This panel discussed the domicile question, highlighting that Singapore itself has a special purpose reinsurance vehicle (SPRV) regulation but that it has yet to be used.
Steve Britton, Managing Director, Global ILS Management at Aon Risk Solutions, said that there is an appetite to help new domiciles such as Singapore get up to speed as a hub for ILS transactions.
“Yes we need to educate the market, clearly, but once you do the first deal the rest will follow,” Britton commented.
Ariane West, Partner at law firm Walkers, commented on the idea of Singapore having ILS issuance capability; “I think it’s a matter of educating the market, making a product that’s attractive to your sponsors and investors. In terms of a rationale that will make sense and will drive business it could be as simple as regional risks wanting to find a regional hub and home for it.
“It’s a process of getting the ball rolling and proving the effectiveness of the statutory regime that you’ve got in place.”
The fourth and final panel discussion looked at the topic of distributing ILS deals, both the primary marketing of new issues and the secondary trading of in-force transactions.
Moderator Chi Hum, Global Head of Distribution at GC Securities, explained the distribution process for primary issuance of catastrophe bonds or ILS, saying that the Asian market may soon have a large enough concentration of ILS investors that it becomes one of the stops for transaction roadshows.
“We often have a roadshow, depending on whether it’s a new issuer or it’s a new risk. We typically go to concentrated cities where investors usually are, such as New York, Bermuda, Zurich, London. Asia we haven’t come yet, but I’m sure soon we’ll include Asia into our roadshows,” Hum explained.
Yuko Hoshino, Partner, Distribution & Investment Relations – Japan/Asia at Securis Investment Partners LLP, said that the education process is important but can be long for investors in the region.
“As far as my experience dealing with Japanese and Asian investor clients, they spend a long time to analyse the risk and the benefits of including ILS into their portfolios. They typically spend one to five years to get investment committees approval of inclusion of ILS as a new asset class as well as deciding what percentage to allocate, which manager they would like to allocate to and what product,” Hoshino said.
Lorenzo Volpi, Partner, Leadenhall Capital Partners LLP, agreed on the need for education, saying; “In this part of the world there is a lot of work to be done, there are a lot of investors who are still not familiar with ILS. We have to be patient and be persistent.”
Steve Emmerson, Head of the ILS & Insurance Desk at Tullett Prebon, explained that demand is certainly seen for investments in Asian insurance and reinsurance risk.
“In the secondary market many of my clients have been asking for diversifying risks, but there just hasn’t been enough to date. But maybe that’s where this region comes in, Asia in general is a territory with risk exposure, a risk gap and it seems like this should be a natural step,” Emmerson said.
GC Securities Hum agreed, adding; “Anyone wanting to increase ILS issuance out of Asia, there would be a very, very strong investor bid to support it.”
The event ended with two keynotes, the first from Lixin Zeng, CEO, AlphaCat Managers Ltd., who discussed the differences between active and passive investments in ILS, making a case that a passive approach can sometimes be better for catastrophe bonds, which an active approach is clearly required for the collateralized reinsurance and private side of the ILS market.
Finally, the day ended with a keynote speech from Marcel Grandi, Head of Underwriting, Credit Suisse Insurance-Linked Strategies, who spoke about the future of ILS in Asia and gave some perspective based on the experience of the Credit Suisse ILS team.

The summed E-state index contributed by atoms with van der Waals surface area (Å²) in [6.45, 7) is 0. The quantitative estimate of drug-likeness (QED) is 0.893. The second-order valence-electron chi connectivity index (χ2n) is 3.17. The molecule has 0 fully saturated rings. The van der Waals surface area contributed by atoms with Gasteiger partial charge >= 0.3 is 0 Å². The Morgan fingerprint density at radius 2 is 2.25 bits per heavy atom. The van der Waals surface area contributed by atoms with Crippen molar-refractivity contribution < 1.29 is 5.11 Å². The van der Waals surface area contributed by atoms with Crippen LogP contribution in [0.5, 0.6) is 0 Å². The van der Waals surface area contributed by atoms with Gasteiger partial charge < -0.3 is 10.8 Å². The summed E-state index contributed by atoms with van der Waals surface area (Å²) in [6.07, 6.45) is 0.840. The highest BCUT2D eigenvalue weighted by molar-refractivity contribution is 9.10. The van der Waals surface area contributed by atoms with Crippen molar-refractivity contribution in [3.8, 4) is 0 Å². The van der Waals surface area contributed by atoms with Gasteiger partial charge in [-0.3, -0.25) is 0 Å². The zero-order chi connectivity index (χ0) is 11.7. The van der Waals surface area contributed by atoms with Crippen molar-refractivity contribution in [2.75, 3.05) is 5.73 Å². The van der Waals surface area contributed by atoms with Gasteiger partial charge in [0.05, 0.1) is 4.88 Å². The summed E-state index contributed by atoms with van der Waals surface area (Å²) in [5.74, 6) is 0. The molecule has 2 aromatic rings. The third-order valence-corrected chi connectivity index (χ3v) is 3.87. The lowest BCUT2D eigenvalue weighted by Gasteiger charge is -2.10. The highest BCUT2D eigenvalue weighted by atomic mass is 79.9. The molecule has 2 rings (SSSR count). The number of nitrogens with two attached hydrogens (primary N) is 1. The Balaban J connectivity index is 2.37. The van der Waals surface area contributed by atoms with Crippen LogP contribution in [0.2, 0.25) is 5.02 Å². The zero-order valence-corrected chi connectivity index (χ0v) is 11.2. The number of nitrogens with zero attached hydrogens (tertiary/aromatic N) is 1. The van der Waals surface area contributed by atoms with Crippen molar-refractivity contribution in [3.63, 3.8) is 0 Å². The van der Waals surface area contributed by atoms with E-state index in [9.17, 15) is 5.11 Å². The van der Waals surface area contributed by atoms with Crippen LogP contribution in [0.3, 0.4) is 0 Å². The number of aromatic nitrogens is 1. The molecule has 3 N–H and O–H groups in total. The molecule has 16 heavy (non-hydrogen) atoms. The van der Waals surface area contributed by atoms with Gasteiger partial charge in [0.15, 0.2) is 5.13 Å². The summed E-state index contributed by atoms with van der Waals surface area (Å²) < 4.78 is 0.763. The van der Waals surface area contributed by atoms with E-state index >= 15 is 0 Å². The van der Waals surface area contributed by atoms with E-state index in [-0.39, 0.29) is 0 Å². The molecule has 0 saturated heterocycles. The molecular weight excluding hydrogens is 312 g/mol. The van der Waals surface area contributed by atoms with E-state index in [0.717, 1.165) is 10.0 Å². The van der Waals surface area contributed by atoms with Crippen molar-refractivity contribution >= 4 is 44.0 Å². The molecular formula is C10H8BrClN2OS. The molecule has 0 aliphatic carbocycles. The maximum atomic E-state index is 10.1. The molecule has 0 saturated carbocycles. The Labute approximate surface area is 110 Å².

Grandi discussed the investor landscape, saying that the Japanese market had been the first to accept ILS as a core alternative asset class, but that now interest is spreading around the Asian region.
Grandi explained where the ILS market might find growth opportunities in the future; “We think that you can perhaps develop the ILS market in Asia, outside of Japan, using parametric structures, as they are independent from the underlying economic exposure in the region and you do not have a long development period for claims.”
He continued, saying that while ILS fund managers are increasingly active in Asia through the traditional reinsurance cycle and often fronted, it seems that private ILS transactions may be the most desirable and simple way to gain exposure in Asia ex-Japan at the moment.
Grandi also explained that there are interesting opportunities in Asia to access natural catastrophe risks, with China and India particularly interesting given the scale of the economic growth and exposure, while he also sees Asian crop risks as another area of opportunity for the future.
Overall the message of the day was that continued education is required for ILS to grow significantly in Asia, but that even then that growth will be gradual.
Additionally, there is a desire for ILS to look as similar to traditional reinsurance as possible in order to make it easier for new cedants to begin to tap into the capital markets. With the expansion of collateralized reinsurance and ILS funds working alongside rated enties this is a positive, as ILS is becoming increasingly interchangeable with the traditional in some circumstances.
By ensuring that Asian ceding companies are aware of the risk transfer options available to them from the ILS market, and Asian investors are aware of the benefits and features of ILS as an investment asset class, steady growth is likely to be seen over time.
While ILS faces the challenge of competing with heavily discounted traditional reinsurance capacity, because of the diversification the region offers to global reinsurers, it is believed that by working alongside these players and helping them to optimise their own capital, the need for the capital markets as a symbiotic source of peak risk transfer will help to stimulate further growth in the Asian region.
By working in harmony, traditional and alternative capital sources can ensure that Asian cedants are better educated on the wealth of risk transfer opportunities available to them, while underwriters and brokers establish where the capital markets can play the most effective role.
To all of our attendees, thank you for joining us for ILS Asia 2017, we hope you enjoyed the day.
Artemis will be back in Singapore for ILS Asia 2018 in July next year, we’ll let you know when registration for the event is launched.
To all our speakers, thank you for traveling so far to participate, for providing insightful and thought-provoking discussions and for engaging positively with the Asian market attendees. We hope your participation in the event was useful.
Finally, we’d like to thank our kind sponsors of ILS Asia 2017, without whom the day would not have been possible.